PM. Within the province. The government is enjoying overwhelming support of all racial groups in our country including the security forces, the police and the army which is something that augurs very well. We enjoy the support of even conservative little towns of the province. We have in a sense really succeeded in engendering a sense of unity in the whole of the province and a sense of pride amongst our people, pride of belonging to this province. The levels of crime are very low. We have, however, one aspect of this which is worrying us and that is the taxi violence which is happening mainly in areas that are near Gauteng, the other province of Gauteng, in the eastern region of our province, but we are dealing with the matter very seriously. We have already arrested a number of the kingpins, the leaders of the groups that are causing violence. Of course the difficulty is that then you have a situation where the courts would release them on bail and very low amounts of bail money are asked for and that's a problem.
. We have also achieved a lot in terms of the economy. There is a lot of development taking place here at Sun City where we are sitting now. They have just completed the building of over 200 beds for the hotel. They want to reach 300 very soon. There are enormous developments taking place just about 90 kms from where we are at Hartebeespoort Dam near Brits, a major development. Two hotels are being built there. There is a rainbow village that we are building which will allow the ordinary people to sell the pottery, curios and so on in that place. There is a lot of excitement around it.
. But our economy was the fastest growing in the whole country at the rate 3.2%. We have now put in place our own development plan, growth and development plan based on the macro-economic strategy and growth employment and redistribution plan framework of the national government and in terms of our plan we intend to at least create 40,000 jobs per annum by the year 2000. We intend at least to have been able to spend 8% of our budget in addressing approximately 40% of the most poor of the rural areas in our province. We want to sustain our economic growth at 3.1% right up to the year 2005 and we think it is possible to do so. We have several other plans in place, one of them is a mega-ecotourism project which is really going to be looking at the story of man, the story of the origin of man along the Magaliesberg mountains where we have a lot of fossils there which have been in existence some of them going as far back as 3.5 million years, we are told, that's what these fellows are saying. It's unbelievable.
POM. On the way driving up here we saw these little African art ...
PM. So we commissioned a study, commissioned a study that is looking at this and we believe that once we announce this and construction work has happened we will be able to attract half a million people which will grow annually. In this connection we hope to create exhibition centres and so on which will show what sort of equipment these people were using, show the human skulls, bones, all sorts of things and then of course also the story behind that.
POM. So the one achievement you're most proud of which you will point to later on in your life and say, "In my first term I was able to do this particular thing because it was the most important thing to get done and I got it done"?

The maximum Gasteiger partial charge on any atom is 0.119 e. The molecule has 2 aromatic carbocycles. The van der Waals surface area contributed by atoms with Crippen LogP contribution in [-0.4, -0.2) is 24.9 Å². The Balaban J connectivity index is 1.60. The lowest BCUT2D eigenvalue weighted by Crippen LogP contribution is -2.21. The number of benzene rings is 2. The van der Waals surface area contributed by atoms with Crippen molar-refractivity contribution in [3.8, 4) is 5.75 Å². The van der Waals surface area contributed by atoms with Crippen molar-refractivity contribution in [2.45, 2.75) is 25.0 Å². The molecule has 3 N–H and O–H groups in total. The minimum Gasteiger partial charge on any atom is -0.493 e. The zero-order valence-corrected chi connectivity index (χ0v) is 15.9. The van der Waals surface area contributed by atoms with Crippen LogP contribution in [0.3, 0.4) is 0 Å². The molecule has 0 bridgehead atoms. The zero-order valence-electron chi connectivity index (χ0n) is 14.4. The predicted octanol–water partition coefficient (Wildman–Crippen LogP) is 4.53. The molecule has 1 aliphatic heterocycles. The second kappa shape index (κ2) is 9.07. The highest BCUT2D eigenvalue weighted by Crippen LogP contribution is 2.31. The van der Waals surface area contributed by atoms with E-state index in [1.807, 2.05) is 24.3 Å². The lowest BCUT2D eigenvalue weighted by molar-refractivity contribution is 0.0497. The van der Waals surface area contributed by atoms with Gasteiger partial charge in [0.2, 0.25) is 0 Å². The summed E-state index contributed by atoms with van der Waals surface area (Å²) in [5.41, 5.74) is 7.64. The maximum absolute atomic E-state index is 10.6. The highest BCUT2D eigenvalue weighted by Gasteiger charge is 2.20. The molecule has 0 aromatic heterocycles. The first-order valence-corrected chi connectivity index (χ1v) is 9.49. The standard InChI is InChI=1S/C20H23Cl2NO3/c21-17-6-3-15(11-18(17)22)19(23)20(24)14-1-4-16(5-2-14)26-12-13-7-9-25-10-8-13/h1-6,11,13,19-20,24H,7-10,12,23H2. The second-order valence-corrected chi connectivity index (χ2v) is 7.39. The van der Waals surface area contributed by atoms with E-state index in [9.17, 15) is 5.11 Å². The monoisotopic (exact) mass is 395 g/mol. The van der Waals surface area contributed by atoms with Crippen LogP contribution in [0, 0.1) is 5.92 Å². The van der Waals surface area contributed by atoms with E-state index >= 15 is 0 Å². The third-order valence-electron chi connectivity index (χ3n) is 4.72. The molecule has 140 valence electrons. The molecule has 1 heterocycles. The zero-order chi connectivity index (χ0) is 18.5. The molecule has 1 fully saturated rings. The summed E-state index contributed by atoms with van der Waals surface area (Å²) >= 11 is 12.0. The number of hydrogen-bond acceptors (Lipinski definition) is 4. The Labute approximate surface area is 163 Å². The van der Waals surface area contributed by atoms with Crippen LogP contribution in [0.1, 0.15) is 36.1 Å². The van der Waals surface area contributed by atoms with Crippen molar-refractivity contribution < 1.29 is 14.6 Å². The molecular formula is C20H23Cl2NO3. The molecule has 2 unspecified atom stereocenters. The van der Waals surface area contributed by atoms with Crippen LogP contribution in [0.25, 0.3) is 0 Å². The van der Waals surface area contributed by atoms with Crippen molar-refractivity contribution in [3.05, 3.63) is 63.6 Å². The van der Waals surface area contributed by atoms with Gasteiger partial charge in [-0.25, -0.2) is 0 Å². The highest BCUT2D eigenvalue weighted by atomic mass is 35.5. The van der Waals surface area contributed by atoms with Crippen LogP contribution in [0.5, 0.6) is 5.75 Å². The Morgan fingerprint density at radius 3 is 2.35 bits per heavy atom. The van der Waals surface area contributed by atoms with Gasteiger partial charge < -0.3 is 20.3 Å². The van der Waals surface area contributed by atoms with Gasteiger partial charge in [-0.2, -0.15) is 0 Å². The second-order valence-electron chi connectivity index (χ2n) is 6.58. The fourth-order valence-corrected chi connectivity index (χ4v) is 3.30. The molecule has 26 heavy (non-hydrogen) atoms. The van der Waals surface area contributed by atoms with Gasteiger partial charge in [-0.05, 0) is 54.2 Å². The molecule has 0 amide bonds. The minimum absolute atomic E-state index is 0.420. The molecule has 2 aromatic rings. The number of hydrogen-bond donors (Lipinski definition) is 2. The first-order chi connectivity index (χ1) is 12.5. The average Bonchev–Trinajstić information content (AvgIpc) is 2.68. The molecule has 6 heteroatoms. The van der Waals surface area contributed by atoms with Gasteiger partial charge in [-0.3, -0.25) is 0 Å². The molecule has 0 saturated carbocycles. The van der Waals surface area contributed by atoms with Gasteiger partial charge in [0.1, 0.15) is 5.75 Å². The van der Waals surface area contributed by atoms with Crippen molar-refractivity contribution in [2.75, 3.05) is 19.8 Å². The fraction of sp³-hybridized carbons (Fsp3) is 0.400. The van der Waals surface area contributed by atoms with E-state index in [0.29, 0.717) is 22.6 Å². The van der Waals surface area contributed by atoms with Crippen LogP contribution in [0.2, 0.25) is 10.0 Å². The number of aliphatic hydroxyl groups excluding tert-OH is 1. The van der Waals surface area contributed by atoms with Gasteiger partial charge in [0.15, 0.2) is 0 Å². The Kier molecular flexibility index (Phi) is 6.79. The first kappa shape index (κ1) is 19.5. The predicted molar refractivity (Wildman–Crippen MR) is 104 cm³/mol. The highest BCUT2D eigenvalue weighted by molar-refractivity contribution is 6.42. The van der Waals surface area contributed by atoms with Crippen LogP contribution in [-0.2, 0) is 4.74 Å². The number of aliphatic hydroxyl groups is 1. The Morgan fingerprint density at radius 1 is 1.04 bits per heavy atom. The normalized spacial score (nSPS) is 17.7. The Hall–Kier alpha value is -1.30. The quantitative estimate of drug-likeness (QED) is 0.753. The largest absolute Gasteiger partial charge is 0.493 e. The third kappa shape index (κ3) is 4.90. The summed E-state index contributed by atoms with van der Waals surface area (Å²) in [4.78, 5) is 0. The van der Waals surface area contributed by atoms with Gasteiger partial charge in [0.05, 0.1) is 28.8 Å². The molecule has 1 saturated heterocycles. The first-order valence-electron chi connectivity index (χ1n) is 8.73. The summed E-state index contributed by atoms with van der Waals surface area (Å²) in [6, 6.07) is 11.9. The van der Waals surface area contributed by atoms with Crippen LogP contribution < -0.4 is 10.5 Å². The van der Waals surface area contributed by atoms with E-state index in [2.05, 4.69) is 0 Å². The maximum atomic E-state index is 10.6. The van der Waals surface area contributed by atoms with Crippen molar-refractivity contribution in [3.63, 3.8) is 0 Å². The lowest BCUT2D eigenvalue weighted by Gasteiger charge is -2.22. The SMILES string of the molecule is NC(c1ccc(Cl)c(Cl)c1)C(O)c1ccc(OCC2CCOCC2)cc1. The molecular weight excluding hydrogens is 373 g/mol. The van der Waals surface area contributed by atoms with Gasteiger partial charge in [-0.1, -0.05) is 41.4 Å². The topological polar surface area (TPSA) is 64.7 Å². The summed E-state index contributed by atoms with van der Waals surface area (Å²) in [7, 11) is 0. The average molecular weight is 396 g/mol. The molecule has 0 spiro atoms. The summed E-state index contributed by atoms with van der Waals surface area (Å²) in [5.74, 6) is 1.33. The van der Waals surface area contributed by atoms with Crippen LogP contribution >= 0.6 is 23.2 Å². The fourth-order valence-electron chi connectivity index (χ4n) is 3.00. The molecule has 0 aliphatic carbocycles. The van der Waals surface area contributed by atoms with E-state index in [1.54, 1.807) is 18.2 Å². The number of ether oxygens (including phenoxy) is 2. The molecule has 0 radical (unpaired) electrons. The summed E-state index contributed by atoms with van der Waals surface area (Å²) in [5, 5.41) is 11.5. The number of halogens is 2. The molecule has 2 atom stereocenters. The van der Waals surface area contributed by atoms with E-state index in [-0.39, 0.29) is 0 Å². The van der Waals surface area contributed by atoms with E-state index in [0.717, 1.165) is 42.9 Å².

PM. It's very difficult to pinpoint one thing but for me the most important thing was to create that stability. The second one to put in place effective administration and to stabilise the situation in education. So far we have done very well in respect of education. We have been able in these last two years to build over 1000 new classrooms.
POM. You have already done that?
PM. We have already done that. Our target is to build 3220 in the coming period by the end of the next year but we have already done more 1000 and that has helped us to create opportunities for learning for over 200,000 school kids which then makes the North West perhaps one province with the biggest population of pupils in the country, although we are small in terms of entire population of the province but children in school we probably have the biggest number.
POM. Continuing my conversation with Premier Molefe, and I won't keep you that much longer because I know you're rushing. Your biggest disappointment?
PM. Well my biggest disappointment relates mainly to the slowness in our ability to create jobs, that has been the biggest disappointment for us because we have got lots and lots of people who are poverty stricken in the country. That has been my main concern. I think the other disappointment is the stark reality that there are some villages in this province with no hope of ever being able to develop fully because people are in the wrong places, places that look like deserts, very far from centres of employment and we're going to have, at some point, to make hard decisions to move those people from where they are to other places and because these are tribal communities we expect that there will be resistance.
POM. Is ethnicity in that regard a potential problem here?
PM. Ethnicity will not be a potential problem, tribalism would be in the sense that you would have these people who are under traditional leaders, under Chiefs, and who would not want to have their people integrated with people elsewhere because they regard these people as a power base, as a constituency which provides them with the opportunity to exercise authority over them and if you remove them they have got no power base so it's going to be a problem.
POM. So how do you deal with traditional Chiefs here?
PM. So far we have been enjoying a very good relationship with them. There has never been any problem really. We have established a House of Traditional Leaders which is a body that advises government on matters of customs and tradition which affect traditional leaders. So far we have been doing very well.